“When light streaks the sky, hope begins to burn.”
Year: First published in 2000
The hardships of a mother to keep her children alive, to give them the best and create a better life for them, are hardly recognised or applauded. This is worse in poor societies where women labour and break their backs to ensure that their children are fed and are able to get an education. These are challenges that aren’t made any easier by patriarchal domination and the in-law system that can be harsh to them. Yet, for their children they manage to soldier on.
After Nasula’s husband dies his family takes all the money and the house that he had left behind for her and their only daughter, leaving her in dire poverty and forcing her to move back to her village. These are the nineties, a time of economic hardships and a disease that is going around consuming so many people. Nasula dreams of a better future for her daughter Sula, with education and independent of marriage. Sula is a brilliant pupil and she needs to continue with her schooling but money is a problem. Nasula needs to find a way to raise the large amount needed to pay for her fees. Her attempt to ask her in-laws only leaves her disappointed. A good friend advices her to go to Lusaka to go sell her in-demand bag of beans. After making the journey and ready to sell, a predator snatches her last hope of getting money to send her Sula to school. She might be forced to fight her way to find the thief or just give up and go home to tell her daughter that she has failed.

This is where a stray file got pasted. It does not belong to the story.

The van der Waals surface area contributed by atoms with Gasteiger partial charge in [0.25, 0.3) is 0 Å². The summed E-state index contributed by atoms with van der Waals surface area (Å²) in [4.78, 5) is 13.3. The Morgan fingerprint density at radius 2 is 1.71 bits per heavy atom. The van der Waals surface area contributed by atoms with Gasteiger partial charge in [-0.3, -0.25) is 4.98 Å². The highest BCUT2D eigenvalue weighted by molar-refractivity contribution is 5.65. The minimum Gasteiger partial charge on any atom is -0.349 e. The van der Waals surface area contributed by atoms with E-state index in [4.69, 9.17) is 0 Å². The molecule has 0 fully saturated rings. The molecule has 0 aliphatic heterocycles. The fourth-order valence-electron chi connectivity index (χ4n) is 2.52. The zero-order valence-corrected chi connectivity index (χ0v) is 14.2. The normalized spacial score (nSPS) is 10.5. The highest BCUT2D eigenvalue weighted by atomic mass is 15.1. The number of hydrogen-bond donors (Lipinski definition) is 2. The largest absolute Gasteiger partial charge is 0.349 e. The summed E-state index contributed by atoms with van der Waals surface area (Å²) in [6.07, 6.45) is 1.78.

The wheels of the story move along swiftly and each chapter passes on the baton to the next without fail. It might be because I have spent years around Zambians but this book is written in true Zambian style. I can hear the accents, the voices, I can see the gestures and the small details that can be attributed to that particular people of the country. I can envision the setting in the book and together with Sinyangwe’s good hand, it becomes a pleasant read.
The way he uses characters and settings of the story to capture the realness of the period in which the story takes place is satisfying and the subjects that he brings to our attention are done so in an enlightening and easy to understand way. The way he leads us through the challenges that Nasula faces, the dangers in the city, the corruption, the hunger, the disease and the way a lot of matters are handled by the different characters in the book are close to the truth. It may be fiction but you can almost taste the realness of it all; the culture and the lives that these people lead. You are in Zambia.
It’s a well written story, it’s enjoyable and it’s a quick read. It doesn’t linger on the need for sympathy but rather refreshes you with the way the main character shows courage all the way. The strength of a mother. I think a lot of women, mothers even more, will enjoy this story. People who can relate to it on different levels and appreciate the way it speaks to them.
Binwell Sinyangwe is a Zambian novelist and poet who was born in 1956. He studied Industrial Economics at the Academy of Economic Sciences in Bucarest, Romania. A Cowrie of Hope is preceded by another novel, Quills of Desire. He has had a number of poems and articles published in various Zambian magazines and newspapers.